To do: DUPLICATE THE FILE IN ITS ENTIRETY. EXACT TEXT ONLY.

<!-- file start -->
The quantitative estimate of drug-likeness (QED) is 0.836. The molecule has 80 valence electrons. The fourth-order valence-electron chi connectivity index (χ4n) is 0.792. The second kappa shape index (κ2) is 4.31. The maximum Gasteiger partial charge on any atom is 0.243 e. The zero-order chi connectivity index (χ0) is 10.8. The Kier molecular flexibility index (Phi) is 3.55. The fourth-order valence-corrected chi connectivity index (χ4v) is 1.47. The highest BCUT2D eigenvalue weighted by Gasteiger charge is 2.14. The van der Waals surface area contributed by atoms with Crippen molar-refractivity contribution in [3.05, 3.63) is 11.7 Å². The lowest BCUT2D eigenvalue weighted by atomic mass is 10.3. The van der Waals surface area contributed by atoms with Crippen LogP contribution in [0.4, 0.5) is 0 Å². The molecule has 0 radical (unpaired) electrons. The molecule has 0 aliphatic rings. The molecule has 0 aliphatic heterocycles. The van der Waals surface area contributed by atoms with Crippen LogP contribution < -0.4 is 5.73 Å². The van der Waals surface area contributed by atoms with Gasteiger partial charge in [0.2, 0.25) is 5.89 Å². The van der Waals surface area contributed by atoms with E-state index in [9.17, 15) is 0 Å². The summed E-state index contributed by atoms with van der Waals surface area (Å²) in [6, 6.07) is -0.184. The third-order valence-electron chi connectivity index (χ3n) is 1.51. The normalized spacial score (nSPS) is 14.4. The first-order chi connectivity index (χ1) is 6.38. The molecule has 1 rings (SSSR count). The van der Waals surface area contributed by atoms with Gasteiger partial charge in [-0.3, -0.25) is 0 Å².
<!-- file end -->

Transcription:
The quantitative estimate of drug-likeness (QED) is 0.836. The molecule has 80 valence electrons. The fourth-order valence-electron chi connectivity index (χ4n) is 0.792. The second kappa shape index (κ2) is 4.31. The maximum Gasteiger partial charge on any atom is 0.243 e. The zero-order chi connectivity index (χ0) is 10.8. The Kier molecular flexibility index (Phi) is 3.55. The fourth-order valence-corrected chi connectivity index (χ4v) is 1.47. The highest BCUT2D eigenvalue weighted by Gasteiger charge is 2.14. The van der Waals surface area contributed by atoms with Crippen molar-refractivity contribution in [3.05, 3.63) is 11.7 Å². The lowest BCUT2D eigenvalue weighted by atomic mass is 10.3. The van der Waals surface area contributed by atoms with Crippen LogP contribution in [0.4, 0.5) is 0 Å². The molecule has 0 radical (unpaired) electrons. The molecule has 0 aliphatic rings. The molecule has 0 aliphatic heterocycles. The van der Waals surface area contributed by atoms with Crippen LogP contribution < -0.4 is 5.73 Å². The van der Waals surface area contributed by atoms with Gasteiger partial charge in [0.2, 0.25) is 5.89 Å². The van der Waals surface area contributed by atoms with E-state index in [9.17, 15) is 0 Å². The summed E-state index contributed by atoms with van der Waals surface area (Å²) in [6, 6.07) is -0.184. The third-order valence-electron chi connectivity index (χ3n) is 1.51. The normalized spacial score (nSPS) is 14.4. The first-order chi connectivity index (χ1) is 6.38. The molecule has 1 rings (SSSR count). The van der Waals surface area contributed by atoms with Gasteiger partial charge in [-0.3, -0.25) is 0 Å².